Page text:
Our Tendency to Make the Simple Complex
Live comments lead to actions and the blossoming of new ideas. Lately, I exchanged comments with @Sara Jacobovici on my buzz "Simple Values Interactions". In her first comment Sara wrote in part " You highlight the need for simplicity that, unfortunately, our human nature finds difficult to accept; that is the human way, to complicate the simple. I think it's because we need to break things down to intellectually understand how things work. Yes, it's practical but we lose the trust of our ability to take in the whole and understand the "simple" fact. So when we identify the multiplicity of interactions that characterizes self-organizing systems, and stop the process there, we lose sight of the fact that such systems are dynamic and require continual interactions"
Part of my response to the above comment reads as follows "I may also add the pride that an intellectual finds in dealing with issues that aren't easy. This is a false pride. Your next statement is so powerful "... and stop the process there, we lose sight of the fact that such systems are dynamic and require continual interactions". This is the result of false pride. Is this a new paradox "The queen of paradoxes"? We say we are intellectual, but then this intellectualism that leads us far from understanding"?
I know Sara is going to discuss the above-mentioned paradox. My intention in writing this buzz is to further study our tendency to make the simple complicated or complex. The framework that masterfully encompasses these relationships is the cynefin created by Dan Snowden. We complicate life by adding too many details that turn the simple complex or complicated. I resembled this tendency in a presentation titled "A Creative Metaphor for Complexity". The slide below summarizes the main points of the presentation.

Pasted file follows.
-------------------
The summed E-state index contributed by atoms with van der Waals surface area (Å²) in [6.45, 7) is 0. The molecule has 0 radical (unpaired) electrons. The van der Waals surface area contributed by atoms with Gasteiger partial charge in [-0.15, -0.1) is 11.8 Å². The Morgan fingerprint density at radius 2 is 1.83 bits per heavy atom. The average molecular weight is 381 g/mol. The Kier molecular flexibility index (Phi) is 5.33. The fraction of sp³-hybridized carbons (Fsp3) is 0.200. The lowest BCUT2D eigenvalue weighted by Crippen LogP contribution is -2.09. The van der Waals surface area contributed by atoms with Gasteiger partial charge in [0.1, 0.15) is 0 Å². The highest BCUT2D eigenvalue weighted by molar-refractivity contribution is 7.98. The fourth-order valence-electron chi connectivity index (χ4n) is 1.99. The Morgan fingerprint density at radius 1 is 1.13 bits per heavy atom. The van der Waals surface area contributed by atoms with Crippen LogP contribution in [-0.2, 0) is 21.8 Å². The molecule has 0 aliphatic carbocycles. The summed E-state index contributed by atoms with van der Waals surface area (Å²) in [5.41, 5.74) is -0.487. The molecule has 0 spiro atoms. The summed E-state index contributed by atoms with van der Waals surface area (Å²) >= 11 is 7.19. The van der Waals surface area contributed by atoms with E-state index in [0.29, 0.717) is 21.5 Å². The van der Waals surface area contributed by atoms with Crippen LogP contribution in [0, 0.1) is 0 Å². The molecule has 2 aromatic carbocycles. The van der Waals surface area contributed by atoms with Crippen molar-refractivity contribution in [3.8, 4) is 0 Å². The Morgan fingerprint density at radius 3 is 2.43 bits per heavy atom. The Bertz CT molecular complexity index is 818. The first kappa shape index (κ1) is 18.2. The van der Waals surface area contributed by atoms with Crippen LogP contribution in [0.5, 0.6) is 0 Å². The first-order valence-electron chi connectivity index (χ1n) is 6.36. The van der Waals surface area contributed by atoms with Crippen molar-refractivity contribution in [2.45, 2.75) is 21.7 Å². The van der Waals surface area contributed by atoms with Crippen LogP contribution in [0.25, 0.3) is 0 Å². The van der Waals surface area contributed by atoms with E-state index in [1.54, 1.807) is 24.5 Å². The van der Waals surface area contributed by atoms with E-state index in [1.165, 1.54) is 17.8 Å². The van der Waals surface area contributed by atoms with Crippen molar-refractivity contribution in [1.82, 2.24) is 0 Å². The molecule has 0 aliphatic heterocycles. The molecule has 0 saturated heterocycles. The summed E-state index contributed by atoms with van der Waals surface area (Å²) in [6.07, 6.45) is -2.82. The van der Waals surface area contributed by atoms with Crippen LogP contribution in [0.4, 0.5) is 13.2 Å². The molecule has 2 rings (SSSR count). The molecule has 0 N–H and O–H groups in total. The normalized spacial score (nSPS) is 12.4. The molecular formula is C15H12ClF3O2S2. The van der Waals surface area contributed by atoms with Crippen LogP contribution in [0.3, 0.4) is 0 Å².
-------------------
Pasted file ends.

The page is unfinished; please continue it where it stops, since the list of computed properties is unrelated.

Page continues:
"Apparently humans tend not only towards more disorder, but also to more confusion".
Ali Anani, PhD
We make the simple process of finding the right key for the lock complicated, complex or even chaotic. We complain later that we have no time to sort things out. We are all guilty of doing this and including intellectuals.
The idea of applying the Blue Ocean Strategy on our lives to simplify them crossed my mind. I even went a step further by rearranging the building blocks of this strategy into a cynefin. We need to consider this for our way of living, our thoughts and behaviors accordingly if we aren't to lose the keys to our lives.
We need the BOS analysis of our lives to remove and stop irrelevant idea, thoughts and actions and increase positive one so that we are free to interact with other agents and possible create new solutions. Likewise, we need to consider creating new values to guide us in our life, to raise certain values and thoughts and to eliminate negative thoughts that complicate our lives. The alternative is to accept living confused lives ending up in chaos. We need to eliminate negative thoughts or at least reducing them with the support of raising positive thoughts and creating new ones. We need to stop practices that make it difficult for us to find the keys to the locked problems.
It is surprising that we make the simple complicated or complex and then insist on making plans that never succeed. This is a paradox and is an extension of the paradox that Sara and I discussed. Intellectuals still plan for complex issues that were simple because of their actions and still dream of having successful plans.
It is unfortunate that we make a simple life so complex and still hope that our plans would work. We aren't trying to shoot a bird while flying; more we are making the bird fly chaotically and still hope for shooting the bird.
Ali Anani, PhD
To be continued
Rotten Roots Lead to Rotten Actions
1 year ago · 5 min. reading time
Emerging Human Values
You have no groups that fit your search